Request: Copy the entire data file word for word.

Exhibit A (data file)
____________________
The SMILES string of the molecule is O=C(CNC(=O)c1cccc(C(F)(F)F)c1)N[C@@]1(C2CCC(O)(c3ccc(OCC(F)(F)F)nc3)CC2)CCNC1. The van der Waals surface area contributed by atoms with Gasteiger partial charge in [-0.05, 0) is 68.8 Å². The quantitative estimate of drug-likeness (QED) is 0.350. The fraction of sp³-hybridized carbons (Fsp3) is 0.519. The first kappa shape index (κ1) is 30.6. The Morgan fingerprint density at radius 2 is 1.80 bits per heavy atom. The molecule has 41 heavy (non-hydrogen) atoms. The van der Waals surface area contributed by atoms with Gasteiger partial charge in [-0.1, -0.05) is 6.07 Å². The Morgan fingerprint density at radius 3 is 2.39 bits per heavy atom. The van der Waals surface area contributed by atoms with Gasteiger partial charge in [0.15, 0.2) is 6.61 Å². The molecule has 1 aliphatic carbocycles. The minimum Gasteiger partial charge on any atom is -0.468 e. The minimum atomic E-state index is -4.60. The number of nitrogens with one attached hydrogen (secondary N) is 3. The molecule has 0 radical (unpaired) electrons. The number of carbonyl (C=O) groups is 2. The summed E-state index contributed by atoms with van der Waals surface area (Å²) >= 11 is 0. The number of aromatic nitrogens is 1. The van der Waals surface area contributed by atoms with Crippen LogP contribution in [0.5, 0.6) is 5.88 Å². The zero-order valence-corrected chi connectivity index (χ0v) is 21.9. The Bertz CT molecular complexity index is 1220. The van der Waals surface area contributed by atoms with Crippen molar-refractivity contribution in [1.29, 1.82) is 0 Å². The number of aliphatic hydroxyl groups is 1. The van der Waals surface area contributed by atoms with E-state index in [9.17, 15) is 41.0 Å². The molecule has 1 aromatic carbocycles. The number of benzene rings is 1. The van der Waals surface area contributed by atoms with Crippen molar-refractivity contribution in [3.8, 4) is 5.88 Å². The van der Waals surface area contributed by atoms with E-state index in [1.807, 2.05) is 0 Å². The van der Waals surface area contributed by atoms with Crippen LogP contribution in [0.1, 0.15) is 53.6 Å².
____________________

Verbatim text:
The SMILES string of the molecule is O=C(CNC(=O)c1cccc(C(F)(F)F)c1)N[C@@]1(C2CCC(O)(c3ccc(OCC(F)(F)F)nc3)CC2)CCNC1. The van der Waals surface area contributed by atoms with Gasteiger partial charge in [-0.05, 0) is 68.8 Å². The quantitative estimate of drug-likeness (QED) is 0.350. The fraction of sp³-hybridized carbons (Fsp3) is 0.519. The first kappa shape index (κ1) is 30.6. The Morgan fingerprint density at radius 2 is 1.80 bits per heavy atom. The molecule has 41 heavy (non-hydrogen) atoms. The van der Waals surface area contributed by atoms with Gasteiger partial charge in [-0.1, -0.05) is 6.07 Å². The Morgan fingerprint density at radius 3 is 2.39 bits per heavy atom. The van der Waals surface area contributed by atoms with Gasteiger partial charge in [0.15, 0.2) is 6.61 Å². The molecule has 1 aliphatic carbocycles. The minimum Gasteiger partial charge on any atom is -0.468 e. The minimum atomic E-state index is -4.60. The number of nitrogens with one attached hydrogen (secondary N) is 3. The molecule has 0 radical (unpaired) electrons. The number of carbonyl (C=O) groups is 2. The summed E-state index contributed by atoms with van der Waals surface area (Å²) >= 11 is 0. The number of aromatic nitrogens is 1. The van der Waals surface area contributed by atoms with Crippen LogP contribution in [0.5, 0.6) is 5.88 Å². The zero-order valence-corrected chi connectivity index (χ0v) is 21.9. The Bertz CT molecular complexity index is 1220. The van der Waals surface area contributed by atoms with Crippen molar-refractivity contribution in [1.29, 1.82) is 0 Å². The number of aliphatic hydroxyl groups is 1. The van der Waals surface area contributed by atoms with E-state index in [9.17, 15) is 41.0 Å². The molecule has 1 aromatic carbocycles. The number of benzene rings is 1. The van der Waals surface area contributed by atoms with Crippen molar-refractivity contribution in [3.8, 4) is 5.88 Å². The van der Waals surface area contributed by atoms with E-state index in [1.807, 2.05) is 0 Å². The van der Waals surface area contributed by atoms with Crippen LogP contribution in [0.1, 0.15) is 53.6 Å².